Just about any serious injury can feel catastrophic to the victim. However, no widely-accepted legal definition for catastrophic injuries exists at this time. Despite the lack of a definition, many lawyers view catastrophic injuries as those that have a long-lasting or permanent effect on the victim's ability to function, particularly in a work setting.
Determining the scope of an injury is important because it can play a role in the amount of economic damages to which victims in California are entitled. For example, if a drunk driver collides with you and you suffer a broken ankle, it is probably safe to say that such an injury is not catastrophic and the compensation you receive will be appropriate for the injury.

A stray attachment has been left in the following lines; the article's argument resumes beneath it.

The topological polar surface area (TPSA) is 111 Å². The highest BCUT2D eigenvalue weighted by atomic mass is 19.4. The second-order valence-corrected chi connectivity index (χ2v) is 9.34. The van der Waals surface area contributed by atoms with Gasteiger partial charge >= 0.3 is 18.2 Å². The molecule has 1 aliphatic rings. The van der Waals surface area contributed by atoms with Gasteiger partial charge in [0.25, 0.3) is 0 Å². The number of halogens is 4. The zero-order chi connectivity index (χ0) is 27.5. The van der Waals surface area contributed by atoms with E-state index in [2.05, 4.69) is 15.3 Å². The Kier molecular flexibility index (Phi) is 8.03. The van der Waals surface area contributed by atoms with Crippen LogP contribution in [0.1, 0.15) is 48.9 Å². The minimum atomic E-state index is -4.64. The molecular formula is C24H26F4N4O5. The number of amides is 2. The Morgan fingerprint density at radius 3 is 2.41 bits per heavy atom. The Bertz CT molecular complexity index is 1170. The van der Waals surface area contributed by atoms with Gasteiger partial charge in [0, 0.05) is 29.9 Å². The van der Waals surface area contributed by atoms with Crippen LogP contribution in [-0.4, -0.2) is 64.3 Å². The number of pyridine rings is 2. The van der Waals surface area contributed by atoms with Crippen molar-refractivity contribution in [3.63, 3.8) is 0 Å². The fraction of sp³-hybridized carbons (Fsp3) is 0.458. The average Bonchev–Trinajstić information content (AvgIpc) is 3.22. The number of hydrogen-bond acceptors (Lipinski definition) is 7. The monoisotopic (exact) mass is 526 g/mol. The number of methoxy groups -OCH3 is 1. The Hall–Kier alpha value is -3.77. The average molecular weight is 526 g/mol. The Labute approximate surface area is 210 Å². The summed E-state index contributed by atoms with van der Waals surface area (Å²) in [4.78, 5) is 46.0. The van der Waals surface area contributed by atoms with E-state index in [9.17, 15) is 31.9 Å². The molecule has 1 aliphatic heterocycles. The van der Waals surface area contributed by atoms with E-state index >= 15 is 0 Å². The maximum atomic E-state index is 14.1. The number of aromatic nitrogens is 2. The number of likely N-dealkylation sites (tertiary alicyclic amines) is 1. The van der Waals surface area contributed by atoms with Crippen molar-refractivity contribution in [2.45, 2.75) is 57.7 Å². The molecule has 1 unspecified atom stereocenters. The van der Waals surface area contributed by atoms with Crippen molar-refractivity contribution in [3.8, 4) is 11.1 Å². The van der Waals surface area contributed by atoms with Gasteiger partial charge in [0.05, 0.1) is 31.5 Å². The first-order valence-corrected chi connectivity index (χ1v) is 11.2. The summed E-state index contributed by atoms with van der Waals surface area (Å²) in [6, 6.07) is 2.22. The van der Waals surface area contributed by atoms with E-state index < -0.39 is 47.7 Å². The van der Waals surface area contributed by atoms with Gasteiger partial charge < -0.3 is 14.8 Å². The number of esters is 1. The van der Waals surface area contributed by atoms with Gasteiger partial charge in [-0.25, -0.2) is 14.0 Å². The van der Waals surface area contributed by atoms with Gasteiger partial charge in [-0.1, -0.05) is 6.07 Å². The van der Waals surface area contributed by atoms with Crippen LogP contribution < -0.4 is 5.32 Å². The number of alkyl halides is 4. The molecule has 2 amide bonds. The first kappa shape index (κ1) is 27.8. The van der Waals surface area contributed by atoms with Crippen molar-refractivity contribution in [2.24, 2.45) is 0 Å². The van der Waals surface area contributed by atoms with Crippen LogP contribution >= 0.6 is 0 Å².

Now, say that the same crash severely damaged your spinal cord. In this scenario, a court or insurance provider will probably deem the injury catastrophic. This typically means that you will be able to seek a greater amount of compensation. Below you will find a few more examples of injuries often considered catastrophic.
- Injuries resulting in temporary or permanent disability such as paralysis
- Severe traumatic brain injury affecting the victim's earning capacity
- Disfigurement or deforming injuries that may affect the victim's capacity to find gainful employment
If you are considering an injury claim, classifying your injury is critical in acquiring the maximum amount of compensation for your suffering.
In most cases, it is difficult to build an effective case on your own. Choosing to work with an injury attorney can help you determine the severity of your injury in legal terms. Accurate classification of your injury helps guide the legal system in its effort to award damages that are appropriate to your suffering.